Illustration 1: Landscape and landforms of Wilsons Promontory
The Australian Curriculum: Geography and (its various HASS-based iterations) content descriptions addressed in the illustration are:
- The different types of landscapes and their distinctive landform features
- The geomorphic processes that produce landforms, including a case study of at least one landform
- The human causes and effects of landscape degradation
In the Australian Curriculum: Geography students have the opportunity to explore the diversity of the world's landscapes and landforms. As they do this, they investigate the processes responsible for the formation of these landscapes and landforms. They are also encouraged to study landscapes and landforms in different locations and at a variety of scales.
In this illustration, students are given the opportunity to study the landscape and landform features of Wilsons Promontory.
The illustration-specific learning goals include:
- observing, identifying and categorising landscapes and landforms using photographs and other sources
- identifying and explaining the physical processes shaping the landscapes and landforms of Wilsons Promontory
- identifying and explaining the causes of landscape degradation on Wilsons Promontory.
Geographical understanding and context
The world has a great diversity of landscapes and landforms. Information on the nature, form, and processes involved in the creation of these landscapes is provided by geomorphologists - specialist geographers who study the landform features of landscapes.
There are many factors involved in the creation of these landscapes, both physical and human-induced. Physical factors are those related to the processes of the atmosphere, biosphere, hydrosphere and lithosphere, and broadly operate in arid, coastal, glacial, humid and volcanic environments. People also put pressure on landscapes and the processes involved in their formation. Such landscapes are described as experiencing 'human-induced' change.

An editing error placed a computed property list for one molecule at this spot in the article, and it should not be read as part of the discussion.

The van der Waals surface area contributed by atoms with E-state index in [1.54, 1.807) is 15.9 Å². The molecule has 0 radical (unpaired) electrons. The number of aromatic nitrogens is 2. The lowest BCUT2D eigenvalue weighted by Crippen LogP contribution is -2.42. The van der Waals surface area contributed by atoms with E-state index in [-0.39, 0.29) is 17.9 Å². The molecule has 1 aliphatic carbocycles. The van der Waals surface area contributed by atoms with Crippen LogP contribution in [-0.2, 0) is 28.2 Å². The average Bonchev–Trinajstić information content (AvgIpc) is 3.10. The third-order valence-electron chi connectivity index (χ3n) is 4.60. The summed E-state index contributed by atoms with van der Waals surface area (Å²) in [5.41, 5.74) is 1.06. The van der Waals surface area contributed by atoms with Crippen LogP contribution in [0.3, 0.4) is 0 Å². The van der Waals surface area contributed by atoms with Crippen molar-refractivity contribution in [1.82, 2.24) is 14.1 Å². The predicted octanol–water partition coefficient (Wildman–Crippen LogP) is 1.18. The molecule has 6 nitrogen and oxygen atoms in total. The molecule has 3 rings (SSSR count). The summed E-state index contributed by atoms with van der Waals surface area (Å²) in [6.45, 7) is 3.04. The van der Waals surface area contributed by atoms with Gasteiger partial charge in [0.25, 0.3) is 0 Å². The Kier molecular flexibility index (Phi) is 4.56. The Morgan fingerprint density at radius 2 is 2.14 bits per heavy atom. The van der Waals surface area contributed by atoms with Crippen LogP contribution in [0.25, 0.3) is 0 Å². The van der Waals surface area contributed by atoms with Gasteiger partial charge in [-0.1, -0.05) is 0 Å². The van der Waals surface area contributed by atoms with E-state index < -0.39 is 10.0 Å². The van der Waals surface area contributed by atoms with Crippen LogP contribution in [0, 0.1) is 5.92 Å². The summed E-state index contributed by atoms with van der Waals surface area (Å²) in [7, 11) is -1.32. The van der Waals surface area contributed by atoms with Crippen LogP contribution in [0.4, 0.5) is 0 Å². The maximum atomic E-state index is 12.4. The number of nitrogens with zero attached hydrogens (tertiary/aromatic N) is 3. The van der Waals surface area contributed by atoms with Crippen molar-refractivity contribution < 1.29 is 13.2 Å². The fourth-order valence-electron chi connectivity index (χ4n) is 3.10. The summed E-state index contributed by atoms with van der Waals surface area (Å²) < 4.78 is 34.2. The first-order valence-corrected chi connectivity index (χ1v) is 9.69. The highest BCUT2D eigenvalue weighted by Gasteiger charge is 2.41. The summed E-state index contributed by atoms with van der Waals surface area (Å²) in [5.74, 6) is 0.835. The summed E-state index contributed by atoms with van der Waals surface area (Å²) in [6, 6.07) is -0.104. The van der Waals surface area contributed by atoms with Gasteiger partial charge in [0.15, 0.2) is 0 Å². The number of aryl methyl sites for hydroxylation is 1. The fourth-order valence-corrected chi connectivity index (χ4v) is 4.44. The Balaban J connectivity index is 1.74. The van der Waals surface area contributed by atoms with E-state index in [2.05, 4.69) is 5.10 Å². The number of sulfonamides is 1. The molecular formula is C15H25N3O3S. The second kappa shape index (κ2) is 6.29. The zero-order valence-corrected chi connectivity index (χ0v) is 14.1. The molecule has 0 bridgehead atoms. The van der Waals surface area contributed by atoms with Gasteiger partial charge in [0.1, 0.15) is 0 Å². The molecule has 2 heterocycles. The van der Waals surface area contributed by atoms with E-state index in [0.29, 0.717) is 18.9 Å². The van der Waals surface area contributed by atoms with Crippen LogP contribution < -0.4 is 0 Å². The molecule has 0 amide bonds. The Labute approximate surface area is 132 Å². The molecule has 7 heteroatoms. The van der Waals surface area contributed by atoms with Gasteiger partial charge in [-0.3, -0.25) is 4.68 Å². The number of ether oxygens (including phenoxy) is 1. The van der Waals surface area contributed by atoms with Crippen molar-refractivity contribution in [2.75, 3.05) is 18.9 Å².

- Introducing the concepts
Before undertaking the illustration-specific activities your students need to be able to answer the following questions:
- What is a landscape?
- What are landform features and how can they be classified?
- What processes create distinctive geomorphic landform features?
The resource sheet Landscapes and landforms (PDF) will assist your students to consolidate their understanding of this foundation knowledge. It also provides a set of initial activities that draws on your students' knowledge of the local area.
- Exploring Wilsons Promontory
Once your students have demonstrated an understanding of the geographical concepts on which this illustration is based, introduce them to the material featured in the PowerPoint presentation Wilsons Promontory (PPT).
The Wilsons Promontory PowerPoint resource is presented as a case study featuring several specific site studies. The purpose of this resource is to direct students' learning to a region of Australia with which they may not be familiar. It provides them with an opportunity to investigate landscapes and landforms.
The following activities will help 'scaffold' your students' knowledge and understanding of the landscape and landforms of Wilsons Promontory.
- Using an atlas ask your students to locate Wilsons Promontory.
- Using Google Earth, have your students undertake a preliminary 'visual exploration' of Wilsons Promontory.
- Complete the sequence of activities based on the PowerPoint presentation Wilsons Promontory (PPT) and outlined on the Virtual fieldwork worksheet (PDF).
- Extension activity
The resource sheet Landscapes and landforms: Indigenous perceptions of landscape (PDF) provides two extracts related to the landscape and landform perspectives of Aboriginal and Torres Strait Islander peoples. A series of activities provided will facilitate your students' analysis of these extracts.
What you need
Access to the Internet.
Facilities for showing the PowerPoint presentation.
Landscapes and landforms (PDF).
Wilsons Promontory (PPT).
Virtual fieldwork worksheet (PDF).
Landscapes and landforms: Indigenous perceptions of landscape (PDF).
Time allocation: A minimum of four to six lessons would be required for students to complete the activities featured in this illustration.
This illustration links with the content descriptions of the following Phase 1 Australian Curriculum.
- Investigate how visual and multimodal texts allude to or draw on other texts or images to enhance and layer meaning
- Use a range of software, including word processing programs, to create, edit and publish texts imaginatively
- Sedimentary, igneous and metamorphic rocks contain minerals and are formed by processes that occur within Earth over a variety of timescales
- Summarise data, from students' own investigations and secondary sources, and use scientific understanding to identify relationships and draw conclusions